Soldiers take part in the military exercises convened by Venezuelan President Nicolas Maduro, in Caracas, Venezuela, on March 14, 2015. Venezuelan Defense Minister Vladimir Padrino Lopez inaugurated the ten-day military exercises on Saturday, which he said was launched due to the urgent need to defend the integrity of the nation. (Xinhua/Boris Vergara) (jg)
Soldiers take part in the military exercises convened by Venezuelan President Nicolas Maduro, in Caracas, Venezuela, on March 14, 2015. Venezuelan Defense Minister Vladimir Padrino Lopez inaugurated the ten-day military exercises on Saturday, which he said was launched due to the urgent need to defend the integrity of the nation. (Xinhua/Boris Vergara) (jg)

Eight Venezuelan soldiers have been captured in fighting with Colombian groups, Defence Minister Vladimir Padrino Lopez said Saturday.

There was a sign of life from them on May 9, the minister added. Contacts had been made to secure the release of the soldiers. A mediation role is being discussed with the Red Cross.

Since March, there has been fighting between Venezuela’s military and armed groups from Colombia in the border area between the South American countries.

In the communique he read out on state television, Padrino spoke of a kidnapping by armed criminals from Colombia. He said they were profiting from Colombia’s inaction.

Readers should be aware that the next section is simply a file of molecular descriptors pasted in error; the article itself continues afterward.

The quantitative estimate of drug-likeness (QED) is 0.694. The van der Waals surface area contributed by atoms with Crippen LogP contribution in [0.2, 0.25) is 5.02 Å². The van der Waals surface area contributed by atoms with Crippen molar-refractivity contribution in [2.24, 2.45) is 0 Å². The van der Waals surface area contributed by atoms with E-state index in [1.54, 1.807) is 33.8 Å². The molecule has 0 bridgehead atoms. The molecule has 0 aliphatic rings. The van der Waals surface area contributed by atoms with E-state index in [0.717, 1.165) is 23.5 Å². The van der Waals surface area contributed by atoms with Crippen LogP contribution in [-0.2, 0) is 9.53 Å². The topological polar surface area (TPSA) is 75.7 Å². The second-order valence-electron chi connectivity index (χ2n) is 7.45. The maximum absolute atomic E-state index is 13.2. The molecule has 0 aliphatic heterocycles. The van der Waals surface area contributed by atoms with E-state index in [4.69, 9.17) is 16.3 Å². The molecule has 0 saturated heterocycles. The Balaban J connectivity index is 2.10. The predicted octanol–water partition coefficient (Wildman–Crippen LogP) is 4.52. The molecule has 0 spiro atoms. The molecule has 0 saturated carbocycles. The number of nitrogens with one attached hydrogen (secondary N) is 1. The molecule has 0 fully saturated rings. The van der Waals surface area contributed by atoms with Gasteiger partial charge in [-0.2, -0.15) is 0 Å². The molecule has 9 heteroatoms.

The defence minister did not give more details about the identity of the abductors, but called on them to preserve the lives and physical integrity of the prisoners.

According to Venezuelan media, the soldiers were captured as early as April 23.

The media has been circulating a video of five men, believed to be five of the eight soldiers. One of the men claims that they are in the hands of leftist Colombian FARC guerrillas.

In Colombia, a civil war between the armed forces, left-wing guerrilla groups and right-wing paramilitaries raged for 52 years.

FARC, the largest rebel group, agreed on a peace treaty with the government in 2016 and laid down its arms.

However, there are FARC splinter groups still fighting against the government and for shares in the drug trade. The government in Bogota accuses Venezuela of supporting them.

Colombia is one of the bitter opponents of the socialist Venezuelan President Nicolas Maduro, who is largely isolated internationally.

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